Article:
Yakuza-lending surge feared as fight to ease Japan law looms
News On Japan via sfgate.com -- Aug 08
Toyoki Yoshida recalls the winter day in 2002 when he tried to hang himself with a leather belt after yakuza thugs hounded him for weeks to pay back 500,000 yen ($6,300) in loans.
The belt ripped as his neck strained the noose, saving his life. The loans, with interest rates as high as 5,000 percent annually, were among those Yoshida owed to 96 loan sharks --some with connections to organized crime. Working in the billing department of a Tokyo electronics company, he'd been borrowing from consumer-finance companies to entertain clients and colleagues and fell into a spiral of debt which cost him his job. It ended when lawyers helped Yoshida terminate his contracts through a bankruptcy filing and partial payments.
The Japanese word "choju," meaning longevity, implies, with its kanji, joyous celebration of long life. Intrinsically, it is a joyful thing for people to live long. But if a society has many people who age in solitude, isolated from their families and local communities, it cannot be called choju. It should rather be called "roka shakai," or a society that weakens as it ages. (Yomiuri )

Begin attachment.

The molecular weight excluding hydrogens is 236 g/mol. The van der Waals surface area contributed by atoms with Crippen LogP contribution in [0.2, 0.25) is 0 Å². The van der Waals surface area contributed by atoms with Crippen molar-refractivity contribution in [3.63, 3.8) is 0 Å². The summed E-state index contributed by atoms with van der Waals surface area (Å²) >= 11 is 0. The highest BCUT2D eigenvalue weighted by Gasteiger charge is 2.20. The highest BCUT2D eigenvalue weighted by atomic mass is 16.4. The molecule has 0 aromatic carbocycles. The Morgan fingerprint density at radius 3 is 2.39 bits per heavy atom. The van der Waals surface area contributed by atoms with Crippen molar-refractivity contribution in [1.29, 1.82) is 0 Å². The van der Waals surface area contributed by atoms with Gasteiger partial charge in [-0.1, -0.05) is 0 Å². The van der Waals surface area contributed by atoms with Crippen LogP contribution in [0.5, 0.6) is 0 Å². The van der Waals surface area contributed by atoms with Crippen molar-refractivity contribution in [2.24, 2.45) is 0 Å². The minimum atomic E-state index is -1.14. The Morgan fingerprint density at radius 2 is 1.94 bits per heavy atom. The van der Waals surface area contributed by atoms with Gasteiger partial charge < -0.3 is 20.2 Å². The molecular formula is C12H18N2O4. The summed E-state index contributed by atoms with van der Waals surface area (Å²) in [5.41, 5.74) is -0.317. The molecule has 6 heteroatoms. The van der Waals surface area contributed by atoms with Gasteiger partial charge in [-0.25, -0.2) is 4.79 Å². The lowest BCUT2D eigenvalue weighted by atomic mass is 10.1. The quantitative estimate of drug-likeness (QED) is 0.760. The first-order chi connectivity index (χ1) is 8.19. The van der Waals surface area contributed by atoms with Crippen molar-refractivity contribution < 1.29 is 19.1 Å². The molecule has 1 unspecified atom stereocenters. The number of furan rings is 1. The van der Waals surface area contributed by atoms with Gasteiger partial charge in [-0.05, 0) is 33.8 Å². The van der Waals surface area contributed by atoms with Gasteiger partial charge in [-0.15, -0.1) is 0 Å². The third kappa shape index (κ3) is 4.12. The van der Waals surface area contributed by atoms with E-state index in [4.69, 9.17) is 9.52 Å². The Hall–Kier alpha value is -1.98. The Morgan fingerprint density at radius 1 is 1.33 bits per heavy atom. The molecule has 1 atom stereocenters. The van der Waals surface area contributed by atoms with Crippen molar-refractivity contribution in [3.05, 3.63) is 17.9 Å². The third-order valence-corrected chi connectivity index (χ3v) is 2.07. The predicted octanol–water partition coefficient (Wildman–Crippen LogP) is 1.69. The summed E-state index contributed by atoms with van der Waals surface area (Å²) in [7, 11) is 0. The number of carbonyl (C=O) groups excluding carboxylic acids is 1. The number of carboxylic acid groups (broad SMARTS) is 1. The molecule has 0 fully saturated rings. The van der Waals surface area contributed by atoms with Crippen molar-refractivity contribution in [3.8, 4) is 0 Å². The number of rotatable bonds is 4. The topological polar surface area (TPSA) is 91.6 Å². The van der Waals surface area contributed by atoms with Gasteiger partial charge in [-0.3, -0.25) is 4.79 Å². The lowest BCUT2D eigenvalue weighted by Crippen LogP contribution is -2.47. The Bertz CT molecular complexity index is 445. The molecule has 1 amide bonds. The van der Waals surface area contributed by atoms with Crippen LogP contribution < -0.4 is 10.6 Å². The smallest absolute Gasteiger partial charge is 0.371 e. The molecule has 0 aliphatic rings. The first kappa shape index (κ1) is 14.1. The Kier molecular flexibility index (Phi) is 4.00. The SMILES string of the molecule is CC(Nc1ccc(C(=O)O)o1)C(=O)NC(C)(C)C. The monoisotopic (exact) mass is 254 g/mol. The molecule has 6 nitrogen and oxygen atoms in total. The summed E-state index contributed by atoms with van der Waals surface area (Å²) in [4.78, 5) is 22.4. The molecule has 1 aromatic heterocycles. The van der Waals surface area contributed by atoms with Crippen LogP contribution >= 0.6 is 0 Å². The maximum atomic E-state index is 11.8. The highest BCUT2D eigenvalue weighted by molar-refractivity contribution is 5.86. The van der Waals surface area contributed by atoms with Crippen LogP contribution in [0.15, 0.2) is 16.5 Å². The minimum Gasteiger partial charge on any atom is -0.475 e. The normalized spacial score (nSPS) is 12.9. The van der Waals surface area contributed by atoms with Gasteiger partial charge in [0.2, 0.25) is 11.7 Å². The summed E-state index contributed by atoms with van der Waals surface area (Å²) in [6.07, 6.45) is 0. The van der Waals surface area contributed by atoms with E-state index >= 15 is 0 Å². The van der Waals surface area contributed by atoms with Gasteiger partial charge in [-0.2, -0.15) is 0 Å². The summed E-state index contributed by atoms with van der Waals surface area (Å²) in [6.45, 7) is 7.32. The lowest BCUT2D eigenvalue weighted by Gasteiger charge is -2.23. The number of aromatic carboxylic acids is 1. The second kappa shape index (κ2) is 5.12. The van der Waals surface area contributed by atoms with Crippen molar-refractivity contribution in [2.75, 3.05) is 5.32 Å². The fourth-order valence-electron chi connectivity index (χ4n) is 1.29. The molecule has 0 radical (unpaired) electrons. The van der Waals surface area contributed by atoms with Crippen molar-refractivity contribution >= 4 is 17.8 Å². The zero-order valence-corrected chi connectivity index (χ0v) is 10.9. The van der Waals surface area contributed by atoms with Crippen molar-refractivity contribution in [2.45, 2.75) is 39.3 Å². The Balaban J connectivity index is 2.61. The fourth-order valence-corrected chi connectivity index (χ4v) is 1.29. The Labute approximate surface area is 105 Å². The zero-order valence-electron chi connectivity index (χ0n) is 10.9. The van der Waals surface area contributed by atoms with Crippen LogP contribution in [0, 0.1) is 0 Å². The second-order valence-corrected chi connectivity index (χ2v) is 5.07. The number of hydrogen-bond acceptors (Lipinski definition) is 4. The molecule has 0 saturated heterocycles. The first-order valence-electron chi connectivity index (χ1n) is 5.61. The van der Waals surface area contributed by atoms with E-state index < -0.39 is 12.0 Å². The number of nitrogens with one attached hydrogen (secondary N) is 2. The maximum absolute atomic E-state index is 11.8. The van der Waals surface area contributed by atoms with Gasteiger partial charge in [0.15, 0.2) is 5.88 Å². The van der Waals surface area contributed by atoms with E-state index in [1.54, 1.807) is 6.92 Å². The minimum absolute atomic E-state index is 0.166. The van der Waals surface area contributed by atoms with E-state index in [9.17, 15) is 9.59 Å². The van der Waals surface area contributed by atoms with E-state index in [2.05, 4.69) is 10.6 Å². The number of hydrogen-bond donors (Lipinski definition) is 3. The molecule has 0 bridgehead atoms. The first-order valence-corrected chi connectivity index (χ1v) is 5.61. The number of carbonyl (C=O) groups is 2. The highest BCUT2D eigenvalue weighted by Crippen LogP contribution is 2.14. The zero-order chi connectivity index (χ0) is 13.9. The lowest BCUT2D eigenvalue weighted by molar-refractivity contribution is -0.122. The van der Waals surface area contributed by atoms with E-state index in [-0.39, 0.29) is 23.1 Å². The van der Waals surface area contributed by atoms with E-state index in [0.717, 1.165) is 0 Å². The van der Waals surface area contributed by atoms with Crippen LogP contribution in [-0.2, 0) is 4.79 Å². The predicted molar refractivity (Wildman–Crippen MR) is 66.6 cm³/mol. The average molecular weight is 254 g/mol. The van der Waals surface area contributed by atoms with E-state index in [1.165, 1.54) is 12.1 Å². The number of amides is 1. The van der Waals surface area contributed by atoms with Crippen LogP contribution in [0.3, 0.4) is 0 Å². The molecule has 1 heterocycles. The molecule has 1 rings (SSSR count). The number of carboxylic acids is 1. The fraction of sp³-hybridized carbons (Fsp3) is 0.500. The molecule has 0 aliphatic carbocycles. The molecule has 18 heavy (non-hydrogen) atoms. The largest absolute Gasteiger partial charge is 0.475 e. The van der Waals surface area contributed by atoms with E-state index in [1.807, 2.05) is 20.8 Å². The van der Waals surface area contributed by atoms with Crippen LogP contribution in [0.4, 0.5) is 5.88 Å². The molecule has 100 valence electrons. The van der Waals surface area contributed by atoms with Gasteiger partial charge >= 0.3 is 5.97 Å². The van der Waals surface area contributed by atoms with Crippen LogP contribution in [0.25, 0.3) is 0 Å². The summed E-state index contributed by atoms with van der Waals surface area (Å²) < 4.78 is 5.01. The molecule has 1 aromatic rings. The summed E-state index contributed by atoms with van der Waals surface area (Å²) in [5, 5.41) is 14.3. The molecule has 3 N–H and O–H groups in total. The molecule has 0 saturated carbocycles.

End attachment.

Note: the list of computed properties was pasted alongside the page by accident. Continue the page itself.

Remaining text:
Japan's Crown Prince Naruhito has ended his official visit to Spain after a trip to a Christian pilgrimage site in the northwest. His visit marked the 400th anniversary of relations between the 2 countries. (NHK )
Osaka Prefectural Police on Friday busted a transvestite in bar in Minami Ward for operating illegally. At 11:15 p.m., officers took Anna Ueda, 34, the manager of club Chu-, into custody for violating the Law Regulating Adult Entertainment Businesses after discovering two employees serving one customer alcohol and food. The club did not have a license to provide such services. (Tokyo Reporter)